Shannon, who resigned from the post earlier this year to pursue other opportunities, may drive away with a severance package that some speculate could be worth $100,000 or more. Housing officials wouldn't release the dollar amount Shannon will receive. The reason? Because they are unsure how to interpret sections of North Carolina's freedom of information law that apply to disclosing the amount of compensation employees receive. The law says that the dollar amount of publicly funded salaries at publicly funded agencies is public information. But the law does not address severance packages or other forms of compensation.
Shannon announced his departure in the midst of an authority budget process in which board members were struggling to figure out how to balance a budget that had been in the red for years. To balance its budget, the board had to slash jobs and make cuts to social programs to find money for upkeep to public housing units.
The money to fund Shannon's severance package would come from federal capital grant funds that could be used to renovate some of CHA's crumbling housing projects. Because the authority has been underfunded for years by HUD, it has an estimated $12 million to $25 million in renovation needs that must come from somewhere over the next few years to prevent much-needed units from becoming uninhabitable.
The money could also be used to replace some of the CHA staff whose jobs were recently terminated by the board in an attempt to balance the agency's cash-strapped budget.
CHA lawyer Mickey Aberman, who is also a member of CHA's board of directors, says he'd like to make the amount of the severance package public, but needs more time to determine if doing so would violate laws against disclosing government personnel records.
"We're trying to ascertain if the severance agreement can be made available to the public," said Aberman. "If we have any choice about it, it will be."
They don't, says North Carolina Press Association Associate General Council Amanda Martin. According to state law, says Martin, the amount of Shannon's severance package is public information. CL will continue to press its information request until the agency provides the information.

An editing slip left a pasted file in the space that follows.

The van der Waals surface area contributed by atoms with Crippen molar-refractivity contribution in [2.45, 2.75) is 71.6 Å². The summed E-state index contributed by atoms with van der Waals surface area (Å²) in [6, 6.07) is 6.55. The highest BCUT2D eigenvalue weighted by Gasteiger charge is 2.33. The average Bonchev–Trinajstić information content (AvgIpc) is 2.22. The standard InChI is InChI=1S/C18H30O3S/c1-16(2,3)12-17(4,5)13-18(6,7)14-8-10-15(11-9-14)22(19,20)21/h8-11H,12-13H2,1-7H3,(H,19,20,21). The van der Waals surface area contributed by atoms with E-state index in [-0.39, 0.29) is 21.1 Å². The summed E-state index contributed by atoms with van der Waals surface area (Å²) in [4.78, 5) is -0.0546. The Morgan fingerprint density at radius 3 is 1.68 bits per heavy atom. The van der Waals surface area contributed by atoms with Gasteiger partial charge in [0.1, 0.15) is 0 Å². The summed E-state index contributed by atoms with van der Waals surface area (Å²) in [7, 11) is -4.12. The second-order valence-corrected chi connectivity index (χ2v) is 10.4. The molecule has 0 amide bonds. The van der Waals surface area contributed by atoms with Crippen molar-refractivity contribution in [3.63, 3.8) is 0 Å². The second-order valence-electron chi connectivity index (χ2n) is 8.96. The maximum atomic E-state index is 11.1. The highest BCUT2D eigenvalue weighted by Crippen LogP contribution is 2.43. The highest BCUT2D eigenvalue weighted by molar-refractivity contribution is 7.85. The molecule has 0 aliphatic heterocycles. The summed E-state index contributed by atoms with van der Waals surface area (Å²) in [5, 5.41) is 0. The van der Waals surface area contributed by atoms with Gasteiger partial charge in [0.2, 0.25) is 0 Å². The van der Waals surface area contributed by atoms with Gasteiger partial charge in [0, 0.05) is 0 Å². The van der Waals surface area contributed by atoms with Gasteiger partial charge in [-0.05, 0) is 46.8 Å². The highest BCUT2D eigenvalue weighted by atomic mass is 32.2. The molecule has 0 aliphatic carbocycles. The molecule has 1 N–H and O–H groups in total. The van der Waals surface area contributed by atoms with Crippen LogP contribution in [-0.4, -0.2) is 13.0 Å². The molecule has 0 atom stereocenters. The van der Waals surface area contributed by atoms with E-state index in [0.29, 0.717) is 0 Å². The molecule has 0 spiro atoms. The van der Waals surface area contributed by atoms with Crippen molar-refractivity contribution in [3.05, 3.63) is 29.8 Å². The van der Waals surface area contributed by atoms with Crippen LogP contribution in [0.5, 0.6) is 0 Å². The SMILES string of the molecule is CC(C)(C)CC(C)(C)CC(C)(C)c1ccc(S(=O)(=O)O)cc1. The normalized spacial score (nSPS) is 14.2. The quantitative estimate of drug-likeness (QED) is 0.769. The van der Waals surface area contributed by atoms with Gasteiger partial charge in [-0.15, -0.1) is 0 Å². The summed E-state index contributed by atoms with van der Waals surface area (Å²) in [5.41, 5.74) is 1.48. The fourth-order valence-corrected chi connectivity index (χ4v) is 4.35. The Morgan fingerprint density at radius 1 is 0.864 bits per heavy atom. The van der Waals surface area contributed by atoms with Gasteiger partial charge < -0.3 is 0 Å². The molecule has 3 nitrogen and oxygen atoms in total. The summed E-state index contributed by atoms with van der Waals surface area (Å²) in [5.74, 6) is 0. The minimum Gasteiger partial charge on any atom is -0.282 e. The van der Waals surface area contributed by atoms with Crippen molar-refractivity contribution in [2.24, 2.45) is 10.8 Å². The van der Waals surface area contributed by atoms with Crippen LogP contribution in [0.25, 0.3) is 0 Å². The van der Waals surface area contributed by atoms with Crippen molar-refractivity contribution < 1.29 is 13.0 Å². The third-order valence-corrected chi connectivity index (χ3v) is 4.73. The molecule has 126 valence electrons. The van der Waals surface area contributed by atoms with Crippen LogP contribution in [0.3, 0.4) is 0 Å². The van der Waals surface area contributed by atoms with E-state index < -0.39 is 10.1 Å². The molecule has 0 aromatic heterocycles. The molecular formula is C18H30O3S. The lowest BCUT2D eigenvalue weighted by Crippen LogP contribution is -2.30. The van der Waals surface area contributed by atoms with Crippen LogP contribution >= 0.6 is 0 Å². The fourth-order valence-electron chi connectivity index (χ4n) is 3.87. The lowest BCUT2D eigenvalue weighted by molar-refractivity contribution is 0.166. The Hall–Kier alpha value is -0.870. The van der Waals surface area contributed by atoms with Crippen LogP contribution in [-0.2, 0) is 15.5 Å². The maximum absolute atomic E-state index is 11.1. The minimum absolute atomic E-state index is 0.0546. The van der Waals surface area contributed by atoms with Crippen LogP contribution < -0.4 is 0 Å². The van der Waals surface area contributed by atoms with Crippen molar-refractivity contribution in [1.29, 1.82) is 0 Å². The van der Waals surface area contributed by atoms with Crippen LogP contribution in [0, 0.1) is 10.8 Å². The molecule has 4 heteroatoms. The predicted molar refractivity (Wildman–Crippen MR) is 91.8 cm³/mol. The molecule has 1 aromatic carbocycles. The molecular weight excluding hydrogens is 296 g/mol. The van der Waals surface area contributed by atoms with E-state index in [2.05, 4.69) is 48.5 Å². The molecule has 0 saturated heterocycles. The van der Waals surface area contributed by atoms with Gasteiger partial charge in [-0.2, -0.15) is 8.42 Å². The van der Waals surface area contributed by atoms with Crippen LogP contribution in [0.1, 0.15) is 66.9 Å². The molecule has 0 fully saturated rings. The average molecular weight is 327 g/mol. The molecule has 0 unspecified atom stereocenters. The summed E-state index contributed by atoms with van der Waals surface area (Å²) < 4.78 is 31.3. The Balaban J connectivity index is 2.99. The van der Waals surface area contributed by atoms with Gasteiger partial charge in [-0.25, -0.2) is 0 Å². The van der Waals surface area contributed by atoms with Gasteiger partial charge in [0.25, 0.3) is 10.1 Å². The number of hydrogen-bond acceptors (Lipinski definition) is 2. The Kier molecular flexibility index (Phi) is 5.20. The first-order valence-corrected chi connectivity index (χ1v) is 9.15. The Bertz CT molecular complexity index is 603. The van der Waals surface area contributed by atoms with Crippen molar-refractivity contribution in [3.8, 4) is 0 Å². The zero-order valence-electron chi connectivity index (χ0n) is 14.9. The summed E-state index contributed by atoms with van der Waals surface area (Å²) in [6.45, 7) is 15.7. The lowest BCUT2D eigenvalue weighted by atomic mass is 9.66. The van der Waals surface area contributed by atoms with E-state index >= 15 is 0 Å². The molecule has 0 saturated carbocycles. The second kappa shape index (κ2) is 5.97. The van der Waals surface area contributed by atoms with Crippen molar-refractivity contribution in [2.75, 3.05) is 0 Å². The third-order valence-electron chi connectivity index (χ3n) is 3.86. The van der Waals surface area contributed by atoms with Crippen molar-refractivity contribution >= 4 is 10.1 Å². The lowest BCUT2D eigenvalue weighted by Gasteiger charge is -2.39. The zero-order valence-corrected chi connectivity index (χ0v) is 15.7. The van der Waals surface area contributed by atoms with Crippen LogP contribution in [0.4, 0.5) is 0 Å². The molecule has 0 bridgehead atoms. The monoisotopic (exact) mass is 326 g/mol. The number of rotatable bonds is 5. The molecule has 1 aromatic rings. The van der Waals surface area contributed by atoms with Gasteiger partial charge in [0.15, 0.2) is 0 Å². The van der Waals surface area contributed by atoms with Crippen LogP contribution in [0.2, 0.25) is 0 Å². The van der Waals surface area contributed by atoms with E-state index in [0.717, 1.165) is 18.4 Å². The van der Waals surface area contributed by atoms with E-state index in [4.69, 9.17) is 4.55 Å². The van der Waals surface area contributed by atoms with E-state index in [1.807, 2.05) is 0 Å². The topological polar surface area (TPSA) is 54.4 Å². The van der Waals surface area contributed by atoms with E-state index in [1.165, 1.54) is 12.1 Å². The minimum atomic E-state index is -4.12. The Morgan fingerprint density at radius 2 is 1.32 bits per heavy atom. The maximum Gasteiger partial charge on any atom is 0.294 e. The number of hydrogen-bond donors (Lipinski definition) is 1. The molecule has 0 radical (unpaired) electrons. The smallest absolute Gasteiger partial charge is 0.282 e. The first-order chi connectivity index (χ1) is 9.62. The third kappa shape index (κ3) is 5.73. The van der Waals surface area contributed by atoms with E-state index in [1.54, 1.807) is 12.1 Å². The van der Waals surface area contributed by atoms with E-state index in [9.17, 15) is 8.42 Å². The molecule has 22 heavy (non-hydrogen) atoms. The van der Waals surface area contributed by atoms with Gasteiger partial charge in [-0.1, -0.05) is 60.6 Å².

Aberman and other board members like board chairman Dick Van Dyke say that the package may seem extravagant, but that running the housing authority, which oversees the distribution of Section 8 rent vouchers and public housing projects in Charlotte, is one of the most difficult and frustrating jobs in the city. Giving Shannon the severance package will also help them recruit his replacement, they say, because candidates would be aware that Shannon left the agency well compensated.
Whether Shannon, who has led the authority for more than a decade, deserves the package, or is merely being paid to quietly leave an agency that has been wrapped in controversy, is anyone's guess.
CHA made headlines last year after a story in CL documented the chaotic state of the authority's waiting lists for various forms of public housing. A report documenting flaws in the way the organization managed money and assets -- some of which went unaccounted for -- also caused public relations problems and led some to question Shannon's competence as CEO of the authority.
Other employees who lost their jobs after the budget ax fell will also receive severance packages, but hardly of the size of Shannon's goldmine. Those employees will receive one week's pay plus benefits for every year they have worked at the authority, says interim CEO Charles Woodyard. The difference between those employees and Shannon is that Shannon wasn't terminated, but resigned.
Woodyard says that when the CHA board adopted the personnel policy that applied to regular employees they planned to terminate, they also adopted a separate one for executive level employees they allowed the board's president to use "broader parameters" when negotiating executive-level exit packages like Shannon's.
As of Monday, board members Eric Douglas and Kip Kiser said that even they weren't aware of the amount of Shannon's severance package. In addition to the package, the authority is also executing a consulting contract with Shannon that could last up to two years. When it's complete, says Woodyard, that contract will be made public.
Aberman said the agency is interested in retaining Shannon as a consultant because he is held in high esteem by the upper management of HUD and had a solid track record of securing grant money for CHA projects. *